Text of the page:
[Noisebridge-discuss] stop pretending to be me

Rigel Christian rigelc at gmail.com
Thu May 17 23:58:34 PDT 2012


i'm sure i'm going to get flamed here, but:

cram it up your ass.

if you're not committed enough to, your own self, come down to the
space, cut through the bullshit, and see if there is something there
that is worth nurturing, then you're just a fucking troll.

and if so, then as i said

cram it up your ass.


On Sun, May 13, 2012 at 12:49 AM, John Adams <jna at retina.net> wrote:
> From the outside, looking in...
>
> I was a founding member of one the earliest US hackerspaces, the l0pht,
> before we knew what the word was. This was when the words Open Source didn't
> exist and all we knew of was the League of Programming Freedom, which would
> later become the Free Software Foundation, thanks to RMS.
>
> It was when reverse engineering electronics wasn't much of a crime and most
> of the laws regarding "Cybersecurity" didn't exist yet. We started off
> because our girlfriends and wives (yes, some of us were that old) hated
> having all that technology littering our apartments and we all wanted some
> place to work.
>
> Women in our organization like Limor Fried (ladyada) and Window Snyder
> forged new ground for women in technology and rallied against male-driven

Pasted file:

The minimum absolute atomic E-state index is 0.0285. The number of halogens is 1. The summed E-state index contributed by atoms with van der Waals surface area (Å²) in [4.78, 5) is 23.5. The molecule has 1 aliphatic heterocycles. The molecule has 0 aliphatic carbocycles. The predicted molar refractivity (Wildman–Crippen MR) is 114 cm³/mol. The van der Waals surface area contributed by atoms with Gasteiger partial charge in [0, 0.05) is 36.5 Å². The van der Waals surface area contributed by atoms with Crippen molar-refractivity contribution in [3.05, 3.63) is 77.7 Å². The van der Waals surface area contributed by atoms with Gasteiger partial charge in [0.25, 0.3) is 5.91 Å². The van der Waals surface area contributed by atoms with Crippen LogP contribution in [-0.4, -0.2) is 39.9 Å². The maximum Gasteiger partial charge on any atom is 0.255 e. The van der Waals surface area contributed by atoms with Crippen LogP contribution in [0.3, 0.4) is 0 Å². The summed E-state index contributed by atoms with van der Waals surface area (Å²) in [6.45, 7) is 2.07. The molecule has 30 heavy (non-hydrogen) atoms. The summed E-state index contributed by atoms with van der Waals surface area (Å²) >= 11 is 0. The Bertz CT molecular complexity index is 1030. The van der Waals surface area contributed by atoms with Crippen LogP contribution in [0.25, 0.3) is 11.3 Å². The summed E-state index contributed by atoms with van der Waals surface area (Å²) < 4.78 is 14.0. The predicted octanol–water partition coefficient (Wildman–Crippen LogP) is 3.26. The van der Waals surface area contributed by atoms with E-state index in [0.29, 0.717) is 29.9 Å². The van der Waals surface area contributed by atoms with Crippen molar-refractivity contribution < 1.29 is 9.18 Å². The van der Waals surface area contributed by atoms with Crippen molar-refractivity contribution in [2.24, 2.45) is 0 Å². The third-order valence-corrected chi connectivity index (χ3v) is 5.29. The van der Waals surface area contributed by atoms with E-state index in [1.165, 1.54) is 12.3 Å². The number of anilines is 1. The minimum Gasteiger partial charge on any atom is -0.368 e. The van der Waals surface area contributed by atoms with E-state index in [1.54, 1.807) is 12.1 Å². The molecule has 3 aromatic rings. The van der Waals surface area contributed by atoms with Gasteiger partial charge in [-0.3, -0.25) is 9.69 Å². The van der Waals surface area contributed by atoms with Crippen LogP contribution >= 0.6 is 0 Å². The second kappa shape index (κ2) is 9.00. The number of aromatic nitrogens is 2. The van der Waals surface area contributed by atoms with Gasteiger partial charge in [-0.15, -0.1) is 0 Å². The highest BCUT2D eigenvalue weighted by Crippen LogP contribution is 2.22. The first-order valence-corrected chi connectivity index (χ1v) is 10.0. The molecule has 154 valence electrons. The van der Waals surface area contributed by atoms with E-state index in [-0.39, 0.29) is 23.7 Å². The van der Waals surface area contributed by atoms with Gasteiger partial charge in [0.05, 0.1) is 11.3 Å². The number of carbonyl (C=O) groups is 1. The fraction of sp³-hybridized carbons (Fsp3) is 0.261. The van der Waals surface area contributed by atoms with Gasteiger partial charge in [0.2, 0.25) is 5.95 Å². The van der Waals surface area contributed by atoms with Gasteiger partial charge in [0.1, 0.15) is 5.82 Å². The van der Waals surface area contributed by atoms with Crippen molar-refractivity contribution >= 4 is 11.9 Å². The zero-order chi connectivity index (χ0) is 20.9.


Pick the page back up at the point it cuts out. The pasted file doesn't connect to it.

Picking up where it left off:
> engineering fields to create new opportunities to teach others engineering
> and security, for both men and women (and girls and boys.)
>
> If not for our ability to come together and share what we knew, none of us
> would have had Internet access or the chance to learn and work on Unix,
> which back then was extremely difficult to do (we had to cobble together Sun
> Sparcstations and Vax machines from junk). Even Slackware was in it's mere
> nascent phase of development and Linux was very, very unstable. These
> experiences, building these machines, built careers for people.
>
> What we did back then was more than likely illegal, and we had to work
> together to get access to technology. Our small group of people went on to
> do great things, from speaking in front of congress, to breaking RSA's
> SecurID, and forming great companies like @stake and VeraCode. All because
> we worked together on shared interests.
>
> What I do have to say is that the actions of some of the people on this list
> saddens me, and I am just responding to what I see here on the list. It
> keeps me from becoming an active member of Noisebridge. It keeps me from
> getting on my bicycle, riding to the mission and sharing what I know (and
> learning new things from) all of you because my perception of the actions of
> a few make it sound like a wonderful hackerspace has become overrun with
> drama and madness.
>
> It keeps me from donating money and certainly keeps me from helping out.
> You've got a permissive society here, perhaps too permissive to permit great
> things to happen.
>
> Cut it out. Convince me I'm wrong. I think all of you are smart enough to
> work through this and to realize the value in the resource that you have
> worked so hard to create and the insanity in allowing this to continue along
> the path you've chosen.
>
>
> --john
>
>
>
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